This is a continuation of the role of Revelation 20:4-6 in the debate on amillennialism, or other theologies such as premillennialism and postmillennialism. The author focuses on the believer's reign with Christ, explaining the identity of the saints, the nature of the first resurrection, and the role of the "rest of the dead."
The author continues to deal with Revelation 20 as a Scripture text supporting amillennialism rather than premillennialism. Specifically, the issue of the binding of Satan for a thousand years is dealt with. The issue of the literal or figurative interpretation of the thousand years is also discussed.
The author attempts to summarize the gospel message according to Paul, as a message of the sacrifice of Christ for the sake of the propitiation of the wrath of God, and for reconciliation and redemption. This gospel message also highlights the aspect of justification by faith, Spirit-authored sanctification, and the glorification of believers.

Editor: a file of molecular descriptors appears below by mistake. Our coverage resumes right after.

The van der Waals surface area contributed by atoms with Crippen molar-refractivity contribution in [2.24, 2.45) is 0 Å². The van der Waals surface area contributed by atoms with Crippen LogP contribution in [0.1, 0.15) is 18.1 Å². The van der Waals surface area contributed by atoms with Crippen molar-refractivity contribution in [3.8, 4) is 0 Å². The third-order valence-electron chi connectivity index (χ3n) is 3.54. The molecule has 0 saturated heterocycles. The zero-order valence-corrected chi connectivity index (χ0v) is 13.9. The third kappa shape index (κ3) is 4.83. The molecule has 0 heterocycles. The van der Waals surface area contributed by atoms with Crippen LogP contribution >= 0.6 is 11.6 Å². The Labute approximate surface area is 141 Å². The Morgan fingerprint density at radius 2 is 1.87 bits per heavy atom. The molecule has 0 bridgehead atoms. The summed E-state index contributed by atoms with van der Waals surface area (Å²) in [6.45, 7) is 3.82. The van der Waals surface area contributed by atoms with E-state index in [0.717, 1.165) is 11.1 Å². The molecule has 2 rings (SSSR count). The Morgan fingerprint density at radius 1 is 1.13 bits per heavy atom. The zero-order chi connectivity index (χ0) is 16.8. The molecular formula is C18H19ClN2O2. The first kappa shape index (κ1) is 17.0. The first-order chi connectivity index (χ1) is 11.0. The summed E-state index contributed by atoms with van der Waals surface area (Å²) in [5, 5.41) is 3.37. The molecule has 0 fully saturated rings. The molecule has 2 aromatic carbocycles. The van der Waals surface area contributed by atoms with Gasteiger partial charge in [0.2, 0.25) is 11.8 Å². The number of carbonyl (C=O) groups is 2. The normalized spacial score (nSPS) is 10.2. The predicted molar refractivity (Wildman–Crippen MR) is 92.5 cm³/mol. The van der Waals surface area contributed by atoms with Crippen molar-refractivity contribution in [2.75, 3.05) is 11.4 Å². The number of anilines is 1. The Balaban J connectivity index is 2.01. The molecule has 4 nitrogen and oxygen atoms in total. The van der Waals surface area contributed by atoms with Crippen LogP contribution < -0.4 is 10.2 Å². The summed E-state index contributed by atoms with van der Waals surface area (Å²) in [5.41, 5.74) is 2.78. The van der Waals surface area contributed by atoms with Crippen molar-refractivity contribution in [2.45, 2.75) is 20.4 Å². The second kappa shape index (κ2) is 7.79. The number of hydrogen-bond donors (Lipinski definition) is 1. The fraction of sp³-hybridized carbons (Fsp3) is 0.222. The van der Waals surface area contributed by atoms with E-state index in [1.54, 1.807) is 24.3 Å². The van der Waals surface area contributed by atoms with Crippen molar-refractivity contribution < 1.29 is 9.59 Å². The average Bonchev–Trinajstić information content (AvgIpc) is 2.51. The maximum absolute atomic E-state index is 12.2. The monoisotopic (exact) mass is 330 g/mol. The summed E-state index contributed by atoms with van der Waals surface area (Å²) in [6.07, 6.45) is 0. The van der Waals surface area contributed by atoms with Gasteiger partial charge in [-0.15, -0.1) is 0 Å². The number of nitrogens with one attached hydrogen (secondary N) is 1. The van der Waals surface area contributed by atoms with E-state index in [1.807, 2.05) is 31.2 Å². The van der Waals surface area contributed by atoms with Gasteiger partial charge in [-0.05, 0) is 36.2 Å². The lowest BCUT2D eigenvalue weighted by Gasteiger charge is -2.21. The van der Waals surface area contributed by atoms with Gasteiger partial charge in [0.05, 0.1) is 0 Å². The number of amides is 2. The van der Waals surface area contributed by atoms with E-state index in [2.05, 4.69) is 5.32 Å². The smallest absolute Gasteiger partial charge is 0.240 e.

How should we interpret the book of Revelation? This article evaluates five approaches to interpreting this book.
This article is a critique of Premillennialism.
In these four articles the author discusses the Millennium from the viewpoint of Revelation 20:1-6. The first article is about the premillennialists' reading of Revelation 20. The author then continues to look at the structure of the book of Revelation and what this means for the understanding of Revelation 20:1-6. After this he expounds Revelation 20:1-6 (third and fourth article).
The Father, the Son, and the Holy Spirit has a perfect coincidence of will and purpose. They have a covenant of redemption in which they made promises to one another, and in which their different tasks in salvation is distinguished but not separated. This article specifically also looks at the role of the Holy Spirit in the covenant of redemption.